4G: How Fast? How Cheap? How Accessible? How Useful? How Soon?

Although LTE delivers a unified global standard, it has so far been deployed across 40 different frequencies, reports IHS, resulting in a ‘complex’ situation for equipment and component suppliers.

Nonetheless, IHS expects that LTE’s greater capabilities are a ‘force multiplier’ for smartphone innovation.

That expectation sits oddly alongside the apparent market trend to deploying lower cost smartphones.

Nokia is targeting low-cost smartphones, Intel is too, Amazon is supposed to be bringing out a $100-200 smartphone in the Spring, entrepreneurs like Ruslan Kogan of Oz are targeting low-cost smartphones.

IHS is expecting a billion LTE subscribers by 2016 – up from 100 million in 2012, but this will surely depend on the price charged by operators to access LTE and whether it actually delivers superior speeds in enough locations.

4G is currently very limited here, the price for EE’s unlimited 4G data package is £56 a month, service is only available in 16 towns with another 17 to join by the end of March.

And even where there is 4G coverage it is being used to relieve current congestion rather than substantially increase speeds to the user.

So how long will it be before 4G service is ubiquitous enough, fast enough and cheap enough to be worth having?

Twelve years after the 3G auction why do I still get a frisson of pleasure when the 3G icon comes up on my phone rather than the usual GPRS icon?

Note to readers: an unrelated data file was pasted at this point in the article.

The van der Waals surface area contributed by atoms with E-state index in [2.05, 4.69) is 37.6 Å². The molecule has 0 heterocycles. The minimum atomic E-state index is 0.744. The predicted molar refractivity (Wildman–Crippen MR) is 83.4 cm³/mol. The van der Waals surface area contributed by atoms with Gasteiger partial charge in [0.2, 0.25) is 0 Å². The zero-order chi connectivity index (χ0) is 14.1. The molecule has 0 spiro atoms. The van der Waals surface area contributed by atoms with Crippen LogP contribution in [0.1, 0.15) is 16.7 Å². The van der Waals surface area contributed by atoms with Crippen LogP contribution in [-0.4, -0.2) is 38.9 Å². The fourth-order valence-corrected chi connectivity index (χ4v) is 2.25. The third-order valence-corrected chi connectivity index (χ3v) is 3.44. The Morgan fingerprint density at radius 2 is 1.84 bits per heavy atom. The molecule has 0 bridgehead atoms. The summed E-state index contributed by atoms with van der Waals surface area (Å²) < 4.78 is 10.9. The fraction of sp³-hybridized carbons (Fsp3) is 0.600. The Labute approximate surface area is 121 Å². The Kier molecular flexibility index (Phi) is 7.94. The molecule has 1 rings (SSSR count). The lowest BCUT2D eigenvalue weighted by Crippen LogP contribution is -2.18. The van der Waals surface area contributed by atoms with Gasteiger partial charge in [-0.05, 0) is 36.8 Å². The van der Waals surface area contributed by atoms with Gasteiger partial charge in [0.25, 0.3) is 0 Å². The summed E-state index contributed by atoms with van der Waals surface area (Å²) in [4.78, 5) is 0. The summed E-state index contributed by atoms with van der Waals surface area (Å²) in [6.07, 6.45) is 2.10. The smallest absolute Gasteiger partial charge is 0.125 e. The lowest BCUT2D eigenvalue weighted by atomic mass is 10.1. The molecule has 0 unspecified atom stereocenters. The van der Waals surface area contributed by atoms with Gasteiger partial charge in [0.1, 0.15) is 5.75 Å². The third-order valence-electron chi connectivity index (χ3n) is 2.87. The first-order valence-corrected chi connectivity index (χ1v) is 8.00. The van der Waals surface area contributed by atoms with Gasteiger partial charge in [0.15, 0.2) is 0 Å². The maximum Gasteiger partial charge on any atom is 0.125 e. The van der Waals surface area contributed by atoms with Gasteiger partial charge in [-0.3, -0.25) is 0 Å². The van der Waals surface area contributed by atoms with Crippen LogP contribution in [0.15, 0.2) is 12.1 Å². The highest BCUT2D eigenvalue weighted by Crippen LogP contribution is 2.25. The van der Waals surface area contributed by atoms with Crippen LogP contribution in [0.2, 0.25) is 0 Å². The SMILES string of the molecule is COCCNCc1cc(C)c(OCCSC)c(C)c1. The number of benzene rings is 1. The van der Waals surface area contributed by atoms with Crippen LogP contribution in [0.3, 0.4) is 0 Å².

Why am I looking forward to the Amazon smartphone?

Am I normal? Or cheap?

Tags: nokia

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3 Comments

  1. Anonymous
    February 08, 2013 10:57

    Mr Cynical, David
    Yes, area diminishes with traffic – and your use diminishes faster as you share it with more people.
    Not really a conspiracy: “ye canna change the lsws of physics”
    The flip side, there is no point in putting one basestation for PR purposes: it costs acertain amount to connect a city, so if you do it you might as well do it properly; plus people will see they do not get that icon and complain.
    That is why EE say “we have 27 cities” rather than “we are absolutley everywhere”

  2. David Manners
    January 23, 2013 20:08

    No I didn’t know that, Mr C, but it explains a lot. Thanks. Good point about Southampton. IMHO 4G will be a marketing exercise for operators and phone manufacturers for the foreseeable future with little discernible advantage for poor old Joe Soap (or Joe Sucker as the network operators see him).

  3. Mr Cynical
    January 23, 2013 18:28

    Yes I do get excited when I see a 3G icon, it does not happen very often and when it does it only seems to last a couple of minutes before it drops to a lower icon.
    Did you know that the radius of a 3G mast pattern diminishes with traffic?
    I would also like to see what is meant by 3G coverage in a town explained, does that mean one transmitter in Southampton gives EE the right to say Southampton has 4G?
    letters on a postcard please………….

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